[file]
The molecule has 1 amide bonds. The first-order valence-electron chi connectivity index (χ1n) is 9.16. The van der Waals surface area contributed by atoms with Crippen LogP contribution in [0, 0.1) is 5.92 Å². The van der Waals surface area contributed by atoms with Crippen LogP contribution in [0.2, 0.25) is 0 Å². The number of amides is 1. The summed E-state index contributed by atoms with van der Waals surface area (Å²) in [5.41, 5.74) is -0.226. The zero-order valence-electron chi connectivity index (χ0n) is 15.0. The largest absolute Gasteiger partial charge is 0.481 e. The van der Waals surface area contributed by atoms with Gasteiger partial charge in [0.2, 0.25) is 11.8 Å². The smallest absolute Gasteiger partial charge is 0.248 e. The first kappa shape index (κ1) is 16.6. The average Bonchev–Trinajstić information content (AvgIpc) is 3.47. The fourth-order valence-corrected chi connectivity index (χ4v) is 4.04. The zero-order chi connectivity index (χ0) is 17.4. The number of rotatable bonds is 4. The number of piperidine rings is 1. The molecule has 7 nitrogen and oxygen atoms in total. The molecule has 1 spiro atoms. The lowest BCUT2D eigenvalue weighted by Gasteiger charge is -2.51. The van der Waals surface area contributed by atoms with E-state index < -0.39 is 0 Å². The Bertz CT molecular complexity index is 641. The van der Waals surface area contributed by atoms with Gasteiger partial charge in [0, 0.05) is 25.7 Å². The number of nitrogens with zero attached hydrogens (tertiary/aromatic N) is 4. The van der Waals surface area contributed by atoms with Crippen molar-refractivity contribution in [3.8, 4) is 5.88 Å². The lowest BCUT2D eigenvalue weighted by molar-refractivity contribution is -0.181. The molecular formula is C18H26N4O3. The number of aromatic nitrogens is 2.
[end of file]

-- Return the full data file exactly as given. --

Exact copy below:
The molecule has 1 amide bonds. The first-order valence-electron chi connectivity index (χ1n) is 9.16. The van der Waals surface area contributed by atoms with Crippen LogP contribution in [0, 0.1) is 5.92 Å². The van der Waals surface area contributed by atoms with Crippen LogP contribution in [0.2, 0.25) is 0 Å². The number of amides is 1. The summed E-state index contributed by atoms with van der Waals surface area (Å²) in [5.41, 5.74) is -0.226. The zero-order valence-electron chi connectivity index (χ0n) is 15.0. The largest absolute Gasteiger partial charge is 0.481 e. The van der Waals surface area contributed by atoms with Gasteiger partial charge in [0.2, 0.25) is 11.8 Å². The smallest absolute Gasteiger partial charge is 0.248 e. The first kappa shape index (κ1) is 16.6. The average Bonchev–Trinajstić information content (AvgIpc) is 3.47. The fourth-order valence-corrected chi connectivity index (χ4v) is 4.04. The zero-order chi connectivity index (χ0) is 17.4. The number of rotatable bonds is 4. The number of piperidine rings is 1. The molecule has 7 nitrogen and oxygen atoms in total. The molecule has 1 spiro atoms. The lowest BCUT2D eigenvalue weighted by Gasteiger charge is -2.51. The van der Waals surface area contributed by atoms with E-state index < -0.39 is 0 Å². The Bertz CT molecular complexity index is 641. The van der Waals surface area contributed by atoms with Gasteiger partial charge in [0, 0.05) is 25.7 Å². The number of nitrogens with zero attached hydrogens (tertiary/aromatic N) is 4. The van der Waals surface area contributed by atoms with Crippen molar-refractivity contribution in [3.8, 4) is 5.88 Å². The lowest BCUT2D eigenvalue weighted by molar-refractivity contribution is -0.181. The molecular formula is C18H26N4O3. The number of aromatic nitrogens is 2.